Living fencerows of the Rio San Miguel, Sonora, Mexico: Traditional technology for floodplain management

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38 Scopus citations

Abstract

In southwestern North America, agriculture is limited by both arable land and available water supplies. In the upper Rio San Miguel, as well as in other narrow river valleys of eastern Sonora, Mexico, floodplain farming is dependent upon living fencerows for its environmental stability. Propagated fencerows of willow and cottonwood maintain, extend, and enhance floodplain fields. These ecological filters also protect fields from cattle, harbor agents of biological control of pests, and provide renewable supplies of wood. Traditional Sonoran farmers do not perceive cottonwoods and willows as phreatophytic pests, as their Anglo-American neighbors do. The stability of the upper San Miguelagroecosystem con-trasts with severely eroded conditions within the region's other arid watersheds.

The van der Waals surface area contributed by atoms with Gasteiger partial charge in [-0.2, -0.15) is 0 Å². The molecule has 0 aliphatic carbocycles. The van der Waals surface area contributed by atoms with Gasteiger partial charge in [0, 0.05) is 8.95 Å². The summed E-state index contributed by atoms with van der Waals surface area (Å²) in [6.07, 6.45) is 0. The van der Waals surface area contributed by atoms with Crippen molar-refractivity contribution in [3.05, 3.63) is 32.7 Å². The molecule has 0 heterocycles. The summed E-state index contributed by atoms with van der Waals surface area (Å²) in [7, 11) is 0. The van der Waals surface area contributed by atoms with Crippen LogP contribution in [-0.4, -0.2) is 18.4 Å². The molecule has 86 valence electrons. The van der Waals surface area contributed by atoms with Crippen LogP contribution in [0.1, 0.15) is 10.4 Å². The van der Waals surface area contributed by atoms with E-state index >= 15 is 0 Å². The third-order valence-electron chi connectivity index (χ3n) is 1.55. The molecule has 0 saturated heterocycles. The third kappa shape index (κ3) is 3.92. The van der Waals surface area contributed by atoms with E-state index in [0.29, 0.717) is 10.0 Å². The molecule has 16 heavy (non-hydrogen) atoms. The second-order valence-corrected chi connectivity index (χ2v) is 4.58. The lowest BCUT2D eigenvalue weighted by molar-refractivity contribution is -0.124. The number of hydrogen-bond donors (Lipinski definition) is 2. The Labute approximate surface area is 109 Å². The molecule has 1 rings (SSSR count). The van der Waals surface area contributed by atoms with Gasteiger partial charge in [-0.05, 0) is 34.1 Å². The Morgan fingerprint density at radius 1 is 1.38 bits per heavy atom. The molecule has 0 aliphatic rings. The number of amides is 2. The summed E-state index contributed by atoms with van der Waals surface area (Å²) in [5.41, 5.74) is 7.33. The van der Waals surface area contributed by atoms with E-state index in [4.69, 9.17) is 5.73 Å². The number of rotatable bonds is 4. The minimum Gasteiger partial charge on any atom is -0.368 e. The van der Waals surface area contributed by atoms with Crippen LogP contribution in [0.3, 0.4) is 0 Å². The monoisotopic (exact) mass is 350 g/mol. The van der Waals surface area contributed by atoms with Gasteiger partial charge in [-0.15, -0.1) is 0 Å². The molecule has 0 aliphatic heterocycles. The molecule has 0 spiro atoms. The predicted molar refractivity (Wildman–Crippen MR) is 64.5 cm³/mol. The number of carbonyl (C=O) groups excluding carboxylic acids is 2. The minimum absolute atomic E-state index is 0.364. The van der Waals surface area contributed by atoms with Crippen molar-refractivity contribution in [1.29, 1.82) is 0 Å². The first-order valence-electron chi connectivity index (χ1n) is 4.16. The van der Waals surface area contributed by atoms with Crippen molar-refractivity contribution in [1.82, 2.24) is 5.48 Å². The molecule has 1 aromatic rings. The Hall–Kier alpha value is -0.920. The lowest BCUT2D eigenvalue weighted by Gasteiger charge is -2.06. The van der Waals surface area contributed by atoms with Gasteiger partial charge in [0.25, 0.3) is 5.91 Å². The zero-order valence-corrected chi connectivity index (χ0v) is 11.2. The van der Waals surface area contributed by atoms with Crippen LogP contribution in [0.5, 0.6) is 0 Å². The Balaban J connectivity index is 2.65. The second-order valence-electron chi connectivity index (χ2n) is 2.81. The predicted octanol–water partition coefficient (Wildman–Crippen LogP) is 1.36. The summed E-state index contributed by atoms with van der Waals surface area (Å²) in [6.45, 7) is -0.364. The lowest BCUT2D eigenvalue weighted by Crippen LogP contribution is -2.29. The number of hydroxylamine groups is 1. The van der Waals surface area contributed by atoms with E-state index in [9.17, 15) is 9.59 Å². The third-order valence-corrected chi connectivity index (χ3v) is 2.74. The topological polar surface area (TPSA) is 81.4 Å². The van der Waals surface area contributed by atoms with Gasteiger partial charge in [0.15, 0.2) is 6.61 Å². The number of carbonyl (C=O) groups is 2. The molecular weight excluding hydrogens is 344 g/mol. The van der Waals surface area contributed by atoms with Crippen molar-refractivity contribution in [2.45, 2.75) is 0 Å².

Original languageEnglish (US)
Pages (from-to)97-111
Number of pages15
JournalHuman Ecology
Volume5
Issue number2
DOIs
StatePublished - Jun 1 1977

Keywords

  • agricultural ecology
  • environmental stability
  • erosion control
  • ethnobotany
  • traditional resource management

ASJC Scopus subject areas

  • Ecology
  • Anthropology
  • Arts and Humanities (miscellaneous)
  • Environmental Science (miscellaneous)
  • Sociology and Political Science

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